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Re: [Captive-portals] Fwd: I-D Action: draft-ietf-capport-architecture-03.txt

See inline

On Wed, Jan 2, 2019 at 10:48 AM Kyle Larose <[email protected]> wrote:
> On Thu, 27 Dec 2018 at 14:14, David Bird <[email protected]> wrote:
> >
> > The section titled  "Risk of Nuisance Captive Portal" should really be talking about networks that USE the API and have NO network integration (e.g. Captive by API only, not by any network enforcement function).
> >
> I think the nuisance captive portal SIGNALS are a legitimate concern.
> However, you raise a good point: we can't entirely trust the API -- it
> may become decoupled from the network for many reasons: an attack, a
> bug, misconfiguration, etc.
> So, now we're talking about the risk of a nuisance API as well as
> nuisance signals. I think we had been calling this a non-issue because
> UE discovers the API from somewhat trusted sources -- DHCP/RA,PvD.
> But, let's assume that the API is a bad actor for some reason --
> discovery was compromised, the API itself was compromised, or it's
> just plain broken.

Indeed, there are many, many reasons why the API might be "wrong".

I'd add that some networks will just slap together an API (or more likely find one on the Internet) and make a simple DHCP server configuration change -- and without any additional infrastructure costs, POOF ... they have a 'modern day captive portal' according to the IETF.

Additionally, even when things are "working" the question is also "how well" ... how fresh is the data in the API server? does it cover all types of authentication (local, AAA, roaming, etc)? what happens when the queries per second on the API server makes it crash ?

Below is a lot of new heuristics for a new service that was suppose to make captive portal discovery / notification easier !  

> Thinking about that case, you could have:
> 1. The API says that you have access when you don't.
> 2. The API says that you have access when you do.
> 3. The API says that you don't have access when you do.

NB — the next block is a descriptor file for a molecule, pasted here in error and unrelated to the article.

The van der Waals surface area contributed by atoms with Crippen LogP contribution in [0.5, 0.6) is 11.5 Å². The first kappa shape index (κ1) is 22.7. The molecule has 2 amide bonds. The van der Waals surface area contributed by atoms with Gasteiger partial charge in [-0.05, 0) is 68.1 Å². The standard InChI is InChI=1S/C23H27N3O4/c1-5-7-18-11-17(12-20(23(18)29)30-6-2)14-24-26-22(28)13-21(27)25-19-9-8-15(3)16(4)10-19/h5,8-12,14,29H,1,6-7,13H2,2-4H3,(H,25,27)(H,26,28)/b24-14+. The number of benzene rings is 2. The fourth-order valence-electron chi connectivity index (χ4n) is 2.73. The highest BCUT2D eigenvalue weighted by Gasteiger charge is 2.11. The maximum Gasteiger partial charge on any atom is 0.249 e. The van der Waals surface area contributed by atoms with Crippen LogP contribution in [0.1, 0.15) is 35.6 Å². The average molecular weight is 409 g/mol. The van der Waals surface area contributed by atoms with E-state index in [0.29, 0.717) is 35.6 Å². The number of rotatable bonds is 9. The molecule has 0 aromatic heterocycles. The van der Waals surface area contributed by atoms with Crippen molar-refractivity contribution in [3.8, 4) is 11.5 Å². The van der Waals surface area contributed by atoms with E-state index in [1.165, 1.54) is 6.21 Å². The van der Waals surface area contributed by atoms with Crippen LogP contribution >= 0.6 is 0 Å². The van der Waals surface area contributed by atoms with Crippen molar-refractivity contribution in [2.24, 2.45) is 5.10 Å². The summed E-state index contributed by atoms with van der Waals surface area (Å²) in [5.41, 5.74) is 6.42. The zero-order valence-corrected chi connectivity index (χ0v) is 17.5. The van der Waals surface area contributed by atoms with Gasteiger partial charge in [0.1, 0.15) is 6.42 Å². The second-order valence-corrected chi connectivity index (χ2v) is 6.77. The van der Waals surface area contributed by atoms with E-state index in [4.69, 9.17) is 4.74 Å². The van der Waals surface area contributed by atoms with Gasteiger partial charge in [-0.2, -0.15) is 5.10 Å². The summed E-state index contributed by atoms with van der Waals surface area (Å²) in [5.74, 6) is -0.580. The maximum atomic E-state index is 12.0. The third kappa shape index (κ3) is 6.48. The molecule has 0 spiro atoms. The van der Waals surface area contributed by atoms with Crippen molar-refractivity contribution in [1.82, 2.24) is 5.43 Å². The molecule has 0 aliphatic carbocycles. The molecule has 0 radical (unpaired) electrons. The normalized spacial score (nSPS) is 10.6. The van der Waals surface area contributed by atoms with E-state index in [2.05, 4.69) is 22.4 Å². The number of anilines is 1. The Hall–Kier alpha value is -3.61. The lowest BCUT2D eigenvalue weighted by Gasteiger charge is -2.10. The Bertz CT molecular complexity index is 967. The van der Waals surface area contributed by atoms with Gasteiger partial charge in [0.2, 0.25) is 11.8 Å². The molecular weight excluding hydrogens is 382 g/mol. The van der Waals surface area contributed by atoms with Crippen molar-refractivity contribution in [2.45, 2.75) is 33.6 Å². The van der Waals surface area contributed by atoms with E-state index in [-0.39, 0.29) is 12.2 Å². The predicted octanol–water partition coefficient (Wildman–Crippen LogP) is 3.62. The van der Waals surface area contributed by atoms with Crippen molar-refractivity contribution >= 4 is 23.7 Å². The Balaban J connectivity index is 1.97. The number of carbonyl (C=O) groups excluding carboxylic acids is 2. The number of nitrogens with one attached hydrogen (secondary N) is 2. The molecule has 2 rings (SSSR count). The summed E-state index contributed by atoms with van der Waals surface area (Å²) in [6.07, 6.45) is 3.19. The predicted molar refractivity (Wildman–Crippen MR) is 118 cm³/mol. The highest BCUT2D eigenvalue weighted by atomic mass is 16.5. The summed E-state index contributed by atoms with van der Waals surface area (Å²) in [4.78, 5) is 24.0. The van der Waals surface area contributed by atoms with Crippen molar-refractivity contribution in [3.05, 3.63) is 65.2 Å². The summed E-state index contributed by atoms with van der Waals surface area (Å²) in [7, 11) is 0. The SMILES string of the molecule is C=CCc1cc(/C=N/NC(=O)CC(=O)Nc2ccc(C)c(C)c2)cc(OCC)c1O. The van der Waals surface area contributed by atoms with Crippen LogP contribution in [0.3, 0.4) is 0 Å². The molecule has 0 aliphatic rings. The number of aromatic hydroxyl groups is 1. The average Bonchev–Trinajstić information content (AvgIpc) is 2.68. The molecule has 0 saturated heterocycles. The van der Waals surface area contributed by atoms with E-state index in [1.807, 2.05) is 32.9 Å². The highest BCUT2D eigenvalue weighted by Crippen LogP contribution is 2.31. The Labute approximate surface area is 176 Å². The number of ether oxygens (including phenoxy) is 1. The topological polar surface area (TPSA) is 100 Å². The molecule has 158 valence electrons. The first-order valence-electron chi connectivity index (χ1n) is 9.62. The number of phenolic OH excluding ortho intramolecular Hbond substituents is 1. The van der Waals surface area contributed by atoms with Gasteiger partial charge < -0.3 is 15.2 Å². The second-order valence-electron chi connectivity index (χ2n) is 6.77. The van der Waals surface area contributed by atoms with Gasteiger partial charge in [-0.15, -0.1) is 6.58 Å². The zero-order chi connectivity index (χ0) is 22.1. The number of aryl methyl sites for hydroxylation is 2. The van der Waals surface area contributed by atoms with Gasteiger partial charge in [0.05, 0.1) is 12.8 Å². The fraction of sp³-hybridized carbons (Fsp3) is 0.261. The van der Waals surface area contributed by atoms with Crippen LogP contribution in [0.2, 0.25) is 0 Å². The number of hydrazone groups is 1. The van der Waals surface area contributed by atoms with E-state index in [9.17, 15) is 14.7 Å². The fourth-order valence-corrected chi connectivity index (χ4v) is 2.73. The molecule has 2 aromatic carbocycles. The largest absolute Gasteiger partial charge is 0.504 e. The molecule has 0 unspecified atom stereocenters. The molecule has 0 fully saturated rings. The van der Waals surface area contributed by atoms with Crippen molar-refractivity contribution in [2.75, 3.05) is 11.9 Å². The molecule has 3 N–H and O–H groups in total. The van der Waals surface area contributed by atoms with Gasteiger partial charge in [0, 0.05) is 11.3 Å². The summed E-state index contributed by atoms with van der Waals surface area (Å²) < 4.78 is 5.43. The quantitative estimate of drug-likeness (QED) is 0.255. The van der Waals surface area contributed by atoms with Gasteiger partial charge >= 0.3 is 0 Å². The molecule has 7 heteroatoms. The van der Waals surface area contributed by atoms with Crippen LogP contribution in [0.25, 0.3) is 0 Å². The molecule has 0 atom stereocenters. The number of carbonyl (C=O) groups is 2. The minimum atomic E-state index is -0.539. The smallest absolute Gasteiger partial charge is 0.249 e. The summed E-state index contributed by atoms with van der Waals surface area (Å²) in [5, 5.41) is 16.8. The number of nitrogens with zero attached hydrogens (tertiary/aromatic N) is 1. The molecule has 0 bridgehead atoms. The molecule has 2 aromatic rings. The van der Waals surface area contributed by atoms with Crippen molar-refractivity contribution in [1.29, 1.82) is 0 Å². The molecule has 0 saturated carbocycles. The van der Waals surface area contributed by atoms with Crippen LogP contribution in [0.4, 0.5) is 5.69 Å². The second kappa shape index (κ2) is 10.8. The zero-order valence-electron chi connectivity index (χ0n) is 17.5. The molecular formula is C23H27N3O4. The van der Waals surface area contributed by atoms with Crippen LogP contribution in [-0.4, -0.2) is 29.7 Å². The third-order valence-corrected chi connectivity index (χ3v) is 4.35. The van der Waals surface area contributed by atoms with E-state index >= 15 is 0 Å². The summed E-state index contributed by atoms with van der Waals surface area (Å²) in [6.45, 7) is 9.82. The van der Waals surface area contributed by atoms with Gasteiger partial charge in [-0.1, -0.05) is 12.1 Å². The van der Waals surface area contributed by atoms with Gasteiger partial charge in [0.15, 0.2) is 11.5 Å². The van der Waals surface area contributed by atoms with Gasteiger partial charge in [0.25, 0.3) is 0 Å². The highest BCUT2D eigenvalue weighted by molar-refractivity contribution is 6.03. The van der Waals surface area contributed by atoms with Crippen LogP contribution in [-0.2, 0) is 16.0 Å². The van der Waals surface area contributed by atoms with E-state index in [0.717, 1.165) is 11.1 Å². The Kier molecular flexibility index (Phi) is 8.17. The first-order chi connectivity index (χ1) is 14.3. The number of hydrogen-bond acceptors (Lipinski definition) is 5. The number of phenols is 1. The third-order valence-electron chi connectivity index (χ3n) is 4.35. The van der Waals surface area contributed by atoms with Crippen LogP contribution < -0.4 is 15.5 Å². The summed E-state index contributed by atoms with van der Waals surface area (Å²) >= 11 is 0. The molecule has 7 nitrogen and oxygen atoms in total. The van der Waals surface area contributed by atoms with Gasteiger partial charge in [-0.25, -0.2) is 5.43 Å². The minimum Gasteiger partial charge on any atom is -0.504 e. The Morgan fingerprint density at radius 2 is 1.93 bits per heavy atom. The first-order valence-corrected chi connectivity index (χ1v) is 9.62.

> 4. The API says that you don't have access when you don't.
> We don't need to worry about 2, since things should just work. For 4,
> it could be a problem in that the portal will never really grant
> access... I discuss that a bit further down.
> In case 1. the system will try to access the network and fail. Barring
> probe functionality, this means that the system will simply fail to
> attach to the network properly. There's no good solution without user
> intervention. With probes, I think it works out naturally -- the
> system will work as it does today. But, without probes, I can't think
> of a nice solution.This is a concern that has been raised in the past
> (I think by you, David), since it means that we will still need probes
> for a "nice experience".
> In case 3. the UE will attempt to visit the portal. I can think of a
> few sub-cases here:
> a) The URI of the portal is bad/non-existent
> b) The URI is present, works and the portal says you have access
> c) The URI is present, works and the portal refuses to grant access.
> b) is easy: the UE proceeds with its connection and everything works.
> We need to consider a) a bit, since it's a fairly likely failure mode.
> I think it's probably safe to assume that, barring probes, network
> access is unavailable on this network, and the system should treat it
> as such.
> c) I think this should probably behave the same as a), though it's a
> bit nicer in that the user has actual feedback.
> It's a little unfortunate that with a) and c), the UE should have
> network access, but the user thinks they do not. What if they know
> that they should for some reason? Perhaps the recommendation should be
> to treat it as though network access is unavailable, barring explicit
> direction from the user to use the network, or confirmation that
> network access is available through probes.
> Case 4 can likely be handled in a similar way to case 3 -- you never
> get access, so the user either chooses a different network, or
> overrides the system's default, which then proves to them that the
> network does not provide access.
> > Happy Holidays!
> >
> > Cheers,
> > David
> >
> >